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The fact these people were picked at a conference is already very strong confirmation bias.

Pick 100 random (really random) programmers and I'm betting a lot more of them will feel more comfortable with the imperative version over all the others.






Pick 100 random programmers in 1970 and most of them would be more comfortable with GOTO-based programming, for variety of reasons, including performance.

"Whenever you find yourself on the side of the majority, it is time to pause and reflect. (Mark Twain, ~150 years ago)"


> "Whenever you find yourself on the side of the majority, it is time to pause and reflect. (Mark Twain, ~150 years ago)"

That seems to be exactly what hota_mazi is saying.


Not that I'm objecting! I'm commenting. Sometimes stating the obvious helps trigger that "pause and reflect" thing.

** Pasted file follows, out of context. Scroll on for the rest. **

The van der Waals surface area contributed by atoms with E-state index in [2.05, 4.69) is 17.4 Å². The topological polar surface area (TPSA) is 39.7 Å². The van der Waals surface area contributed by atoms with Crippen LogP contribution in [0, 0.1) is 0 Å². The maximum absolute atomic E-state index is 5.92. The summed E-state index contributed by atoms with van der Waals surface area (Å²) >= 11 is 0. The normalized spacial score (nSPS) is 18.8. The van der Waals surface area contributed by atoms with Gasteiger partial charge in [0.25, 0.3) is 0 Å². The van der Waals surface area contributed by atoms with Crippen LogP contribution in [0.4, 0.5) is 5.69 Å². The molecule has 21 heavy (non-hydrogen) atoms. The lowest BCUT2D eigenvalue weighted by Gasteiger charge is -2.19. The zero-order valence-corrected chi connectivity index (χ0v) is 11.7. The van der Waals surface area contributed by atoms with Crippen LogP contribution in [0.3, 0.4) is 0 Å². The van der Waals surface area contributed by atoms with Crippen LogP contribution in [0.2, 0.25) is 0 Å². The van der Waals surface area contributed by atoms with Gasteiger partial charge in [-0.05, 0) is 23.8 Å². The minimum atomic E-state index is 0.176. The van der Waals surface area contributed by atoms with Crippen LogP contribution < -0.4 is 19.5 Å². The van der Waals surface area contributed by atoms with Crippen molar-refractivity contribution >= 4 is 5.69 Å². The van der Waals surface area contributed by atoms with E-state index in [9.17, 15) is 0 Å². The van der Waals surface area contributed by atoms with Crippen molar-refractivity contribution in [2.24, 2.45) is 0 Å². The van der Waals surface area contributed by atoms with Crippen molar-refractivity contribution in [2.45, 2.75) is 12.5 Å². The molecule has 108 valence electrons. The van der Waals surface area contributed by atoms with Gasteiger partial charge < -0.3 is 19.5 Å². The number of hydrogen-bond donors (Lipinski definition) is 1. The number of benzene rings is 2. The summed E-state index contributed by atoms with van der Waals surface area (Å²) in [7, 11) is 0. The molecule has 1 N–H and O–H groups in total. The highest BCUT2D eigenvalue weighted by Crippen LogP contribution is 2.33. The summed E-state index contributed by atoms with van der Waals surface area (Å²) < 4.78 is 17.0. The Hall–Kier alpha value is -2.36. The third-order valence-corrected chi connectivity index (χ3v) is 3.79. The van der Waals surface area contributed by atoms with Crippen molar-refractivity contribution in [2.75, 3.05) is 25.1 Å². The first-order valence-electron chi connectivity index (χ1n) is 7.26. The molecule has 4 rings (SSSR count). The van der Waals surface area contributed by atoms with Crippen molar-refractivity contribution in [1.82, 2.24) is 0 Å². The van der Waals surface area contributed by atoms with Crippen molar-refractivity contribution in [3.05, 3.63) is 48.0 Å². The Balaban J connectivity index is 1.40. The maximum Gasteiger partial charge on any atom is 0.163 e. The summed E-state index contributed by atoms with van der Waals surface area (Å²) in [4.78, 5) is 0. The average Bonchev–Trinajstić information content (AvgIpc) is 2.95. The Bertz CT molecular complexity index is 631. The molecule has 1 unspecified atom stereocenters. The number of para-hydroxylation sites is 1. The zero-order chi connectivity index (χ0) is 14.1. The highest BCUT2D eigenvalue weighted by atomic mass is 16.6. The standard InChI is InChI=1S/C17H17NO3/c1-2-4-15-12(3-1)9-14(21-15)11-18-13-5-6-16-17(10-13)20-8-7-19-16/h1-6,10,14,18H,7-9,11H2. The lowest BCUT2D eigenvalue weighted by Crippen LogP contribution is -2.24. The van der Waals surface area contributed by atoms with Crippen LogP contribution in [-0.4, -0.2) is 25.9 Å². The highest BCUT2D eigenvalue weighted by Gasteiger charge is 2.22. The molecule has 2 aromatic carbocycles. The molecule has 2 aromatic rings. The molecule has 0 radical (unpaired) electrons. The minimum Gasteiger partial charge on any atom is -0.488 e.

Indeed.

Mark Twain's quote is also often misunderstood. It doesn't mean you should never be in the majority, it's about always questioning your choices.

Personally, I go one step further and I always pause and reflect, whether I'm in the majority or not.


1. So it's a language optimized for the kind of programmers who go to conferences, nothing wrong with that.

2. This goes far above and beyond what most other language designers do, which seems to be "write the kind of language I want to use." Nothing wrong with that, either, but no sense in criticizing the language designers doing more research than most for not doing enough research.




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